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Reduced glutathione (GSH), at physiological concentrations, was found to markedly alter the profile of arachidonate metabolism by prostaglandin H2 synthase. In 1 mM GSH, the constitutive (COX-1) and the mitogen inducible (COX-2) isoforms metabolized arachidonate to 12-hydroxyheptadecatrienoic acid (12-HHT) (88% and 78% of total products, respectively). Prostanoid formation was consequently reduced to only 12% (COX-1) and 19% (COX-2) of the total metabolites. The GSH-dependent production of 12-HHT was regio- and enantioselective for the 12(S)-isomer. We propose that 12(S)-HHT is formed by a GSH-dependent enzymatic cleavage of the PGH2 8,9 and 11,12 carbon-carbon bonds based on the following: (a) nonsignificant GSH-dependent formation of 12(S)-HHT during chemical decomposition of synthetic PGH2, (b) the structural similarities between the asymmetric carbons at C(12) in 12-HHT and C(15) in PGH2, (c) the GSH concentration-dependent product/precursor relationship between 12-HHT and prostanoid production, and (d) aspirin inhibition of 12-HHT formation by both enzymes. Arachidonic acid oxidation by COX-1, and not by COX-2, was inhibited by the combined presence of GSH and liver cytosol. In contrast, metabolism by neither isoform was inhibited when the cytosol was obtained from selenium-depleted animals. This is consistent with a unique, selenium dependent, cytosolic GSH peroxidase that inhibits specifically prostanoid and 12(S)-HHT formation by COX-1. These results suggest an additional role for GSH and GSH peroxidase(s) in regulating prostanoid biosynthesis. Differences between the isoforms in their sensitivities to GSH peroxidase may reflect differences in their requirements for an "initiator hydroperoxide".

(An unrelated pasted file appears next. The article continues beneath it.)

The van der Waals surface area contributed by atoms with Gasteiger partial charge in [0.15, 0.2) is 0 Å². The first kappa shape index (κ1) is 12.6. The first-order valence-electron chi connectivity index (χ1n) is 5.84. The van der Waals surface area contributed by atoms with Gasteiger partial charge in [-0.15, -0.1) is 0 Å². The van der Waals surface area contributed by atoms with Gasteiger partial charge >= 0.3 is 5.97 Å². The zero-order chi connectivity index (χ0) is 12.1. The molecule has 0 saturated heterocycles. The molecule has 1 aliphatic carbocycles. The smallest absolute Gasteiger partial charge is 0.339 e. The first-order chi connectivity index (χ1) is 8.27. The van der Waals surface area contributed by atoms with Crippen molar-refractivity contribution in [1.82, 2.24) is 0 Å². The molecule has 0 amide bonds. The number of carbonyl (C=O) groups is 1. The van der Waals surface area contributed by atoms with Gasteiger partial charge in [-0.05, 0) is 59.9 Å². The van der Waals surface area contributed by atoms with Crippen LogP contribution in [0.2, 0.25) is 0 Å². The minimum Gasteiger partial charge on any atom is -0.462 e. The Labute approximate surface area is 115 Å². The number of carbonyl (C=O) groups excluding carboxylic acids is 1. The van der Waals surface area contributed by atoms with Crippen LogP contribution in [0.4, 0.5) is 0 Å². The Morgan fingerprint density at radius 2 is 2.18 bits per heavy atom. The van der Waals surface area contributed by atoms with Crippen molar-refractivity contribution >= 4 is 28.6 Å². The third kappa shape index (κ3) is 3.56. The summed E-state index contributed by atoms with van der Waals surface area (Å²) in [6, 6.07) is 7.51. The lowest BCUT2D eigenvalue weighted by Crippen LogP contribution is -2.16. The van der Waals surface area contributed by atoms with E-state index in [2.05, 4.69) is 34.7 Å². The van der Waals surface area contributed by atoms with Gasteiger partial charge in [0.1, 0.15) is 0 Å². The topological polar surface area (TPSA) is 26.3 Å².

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The nasal mucosa plays an important role in defense of the lung against harmful agents. It has been suggested that this is partly mediated by the production of nitric oxide (NO). We have investigated the localization of the messenger ribonucleic acids (MRNAs) for human endothelial NO synthase (Type III NOS) and inducible NO synthase (Type II NOS) and the immunoreactivities of these enzymes in human nasal mucosa by immunohistochemistry, in situ hybridization, and reduced nicotinamide adenine diphosphate (NADPH) diaphorase histochemistry. Inferior nasal turbinates were obtained from 27 patients at the time of surgery for local disease. Strong immunostaining for Type III NOS was localized to vascular endothelium, surface epithelium, and submucosal glands in all subjects. Moderate immunostaining for Type II NOS was seen in surface epithelium; glandular, inflammatory, and vascular endothelial cells; and smooth-muscle cells in the specimens from patients with chronic rhinitis only. In situ hybridization showed expression of the mRNA for Type III NOS in similar sites to those shown by immunohistochemistry, whereas the mRNA for Type II NOS was predominantly localized to inflammatory cells. The sites of NOS expression were further confirmed by NADPH histochemical staining. These findings demonstrate the cellular expression of NOS in the human nasal mucosa and suggest a possible role for Types II and III NO synthase in the regulation of blood flow, nasal secretion, and ciliary movement in health and disease.